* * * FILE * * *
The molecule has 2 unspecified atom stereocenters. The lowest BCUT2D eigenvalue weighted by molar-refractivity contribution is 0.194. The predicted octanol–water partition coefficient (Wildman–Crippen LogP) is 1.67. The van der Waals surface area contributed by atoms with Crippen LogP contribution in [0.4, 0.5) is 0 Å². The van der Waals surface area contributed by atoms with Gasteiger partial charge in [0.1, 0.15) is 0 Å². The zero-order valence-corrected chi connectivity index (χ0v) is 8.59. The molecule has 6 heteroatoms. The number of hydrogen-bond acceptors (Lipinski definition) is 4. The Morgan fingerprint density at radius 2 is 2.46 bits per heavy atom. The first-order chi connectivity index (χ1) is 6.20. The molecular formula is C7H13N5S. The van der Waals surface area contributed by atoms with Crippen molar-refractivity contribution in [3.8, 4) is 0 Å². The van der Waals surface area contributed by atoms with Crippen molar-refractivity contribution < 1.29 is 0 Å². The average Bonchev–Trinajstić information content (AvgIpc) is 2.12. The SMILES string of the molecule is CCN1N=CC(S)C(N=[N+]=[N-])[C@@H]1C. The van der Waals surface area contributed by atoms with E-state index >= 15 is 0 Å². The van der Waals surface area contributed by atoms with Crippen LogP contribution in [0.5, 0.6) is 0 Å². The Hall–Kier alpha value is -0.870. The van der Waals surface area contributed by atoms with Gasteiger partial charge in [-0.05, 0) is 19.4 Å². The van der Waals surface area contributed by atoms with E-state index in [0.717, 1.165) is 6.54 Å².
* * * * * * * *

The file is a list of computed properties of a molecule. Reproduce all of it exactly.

The molecule has 2 unspecified atom stereocenters. The lowest BCUT2D eigenvalue weighted by molar-refractivity contribution is 0.194. The predicted octanol–water partition coefficient (Wildman–Crippen LogP) is 1.67. The van der Waals surface area contributed by atoms with Crippen LogP contribution in [0.4, 0.5) is 0 Å². The van der Waals surface area contributed by atoms with Gasteiger partial charge in [0.1, 0.15) is 0 Å². The zero-order valence-corrected chi connectivity index (χ0v) is 8.59. The molecule has 6 heteroatoms. The number of hydrogen-bond acceptors (Lipinski definition) is 4. The Morgan fingerprint density at radius 2 is 2.46 bits per heavy atom. The first-order chi connectivity index (χ1) is 6.20. The molecular formula is C7H13N5S. The van der Waals surface area contributed by atoms with Crippen molar-refractivity contribution in [3.8, 4) is 0 Å². The van der Waals surface area contributed by atoms with Crippen molar-refractivity contribution < 1.29 is 0 Å². The average Bonchev–Trinajstić information content (AvgIpc) is 2.12. The SMILES string of the molecule is CCN1N=CC(S)C(N=[N+]=[N-])[C@@H]1C. The van der Waals surface area contributed by atoms with E-state index >= 15 is 0 Å². The van der Waals surface area contributed by atoms with Crippen LogP contribution in [0.5, 0.6) is 0 Å². The Hall–Kier alpha value is -0.870. The van der Waals surface area contributed by atoms with Gasteiger partial charge in [-0.05, 0) is 19.4 Å². The van der Waals surface area contributed by atoms with E-state index in [0.717, 1.165) is 6.54 Å².